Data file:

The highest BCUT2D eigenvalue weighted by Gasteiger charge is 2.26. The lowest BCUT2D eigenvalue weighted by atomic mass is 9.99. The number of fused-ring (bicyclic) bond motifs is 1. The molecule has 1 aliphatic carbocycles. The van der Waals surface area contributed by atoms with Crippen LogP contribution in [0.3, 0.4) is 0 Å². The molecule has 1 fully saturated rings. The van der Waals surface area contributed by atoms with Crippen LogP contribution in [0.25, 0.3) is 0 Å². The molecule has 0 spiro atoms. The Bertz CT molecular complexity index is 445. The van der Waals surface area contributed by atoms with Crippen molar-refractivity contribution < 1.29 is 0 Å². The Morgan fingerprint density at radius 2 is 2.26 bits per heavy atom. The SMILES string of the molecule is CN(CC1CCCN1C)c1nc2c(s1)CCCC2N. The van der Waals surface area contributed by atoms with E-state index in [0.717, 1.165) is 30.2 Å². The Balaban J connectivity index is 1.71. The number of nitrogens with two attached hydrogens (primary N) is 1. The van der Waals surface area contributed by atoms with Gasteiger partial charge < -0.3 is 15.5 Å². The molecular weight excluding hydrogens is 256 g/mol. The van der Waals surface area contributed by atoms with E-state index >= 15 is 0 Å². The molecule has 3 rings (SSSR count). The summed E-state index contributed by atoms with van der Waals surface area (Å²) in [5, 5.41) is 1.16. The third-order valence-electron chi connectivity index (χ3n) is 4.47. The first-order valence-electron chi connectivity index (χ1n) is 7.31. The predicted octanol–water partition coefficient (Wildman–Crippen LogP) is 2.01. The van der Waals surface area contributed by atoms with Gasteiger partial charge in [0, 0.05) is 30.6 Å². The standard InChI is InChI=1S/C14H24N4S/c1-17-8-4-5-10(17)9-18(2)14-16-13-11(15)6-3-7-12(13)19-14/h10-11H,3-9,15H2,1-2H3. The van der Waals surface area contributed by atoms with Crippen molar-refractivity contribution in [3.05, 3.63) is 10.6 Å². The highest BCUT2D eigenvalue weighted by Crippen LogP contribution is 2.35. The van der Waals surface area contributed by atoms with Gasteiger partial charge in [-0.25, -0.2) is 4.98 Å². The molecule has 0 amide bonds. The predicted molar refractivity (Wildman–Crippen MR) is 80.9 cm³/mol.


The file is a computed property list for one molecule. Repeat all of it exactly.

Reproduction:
The highest BCUT2D eigenvalue weighted by Gasteiger charge is 2.26. The lowest BCUT2D eigenvalue weighted by atomic mass is 9.99. The number of fused-ring (bicyclic) bond motifs is 1. The molecule has 1 aliphatic carbocycles. The van der Waals surface area contributed by atoms with Crippen LogP contribution in [0.3, 0.4) is 0 Å². The molecule has 1 fully saturated rings. The van der Waals surface area contributed by atoms with Crippen LogP contribution in [0.25, 0.3) is 0 Å². The molecule has 0 spiro atoms. The Bertz CT molecular complexity index is 445. The van der Waals surface area contributed by atoms with Crippen molar-refractivity contribution < 1.29 is 0 Å². The Morgan fingerprint density at radius 2 is 2.26 bits per heavy atom. The SMILES string of the molecule is CN(CC1CCCN1C)c1nc2c(s1)CCCC2N. The van der Waals surface area contributed by atoms with E-state index in [0.717, 1.165) is 30.2 Å². The Balaban J connectivity index is 1.71. The number of nitrogens with two attached hydrogens (primary N) is 1. The van der Waals surface area contributed by atoms with Gasteiger partial charge < -0.3 is 15.5 Å². The molecular weight excluding hydrogens is 256 g/mol. The van der Waals surface area contributed by atoms with E-state index >= 15 is 0 Å². The molecule has 3 rings (SSSR count). The summed E-state index contributed by atoms with van der Waals surface area (Å²) in [5, 5.41) is 1.16. The third-order valence-electron chi connectivity index (χ3n) is 4.47. The first-order valence-electron chi connectivity index (χ1n) is 7.31. The predicted octanol–water partition coefficient (Wildman–Crippen LogP) is 2.01. The van der Waals surface area contributed by atoms with Gasteiger partial charge in [0, 0.05) is 30.6 Å². The standard InChI is InChI=1S/C14H24N4S/c1-17-8-4-5-10(17)9-18(2)14-16-13-11(15)6-3-7-12(13)19-14/h10-11H,3-9,15H2,1-2H3. The van der Waals surface area contributed by atoms with Crippen molar-refractivity contribution in [3.05, 3.63) is 10.6 Å². The highest BCUT2D eigenvalue weighted by Crippen LogP contribution is 2.35. The van der Waals surface area contributed by atoms with Gasteiger partial charge in [-0.25, -0.2) is 4.98 Å². The molecule has 0 amide bonds. The predicted molar refractivity (Wildman–Crippen MR) is 80.9 cm³/mol.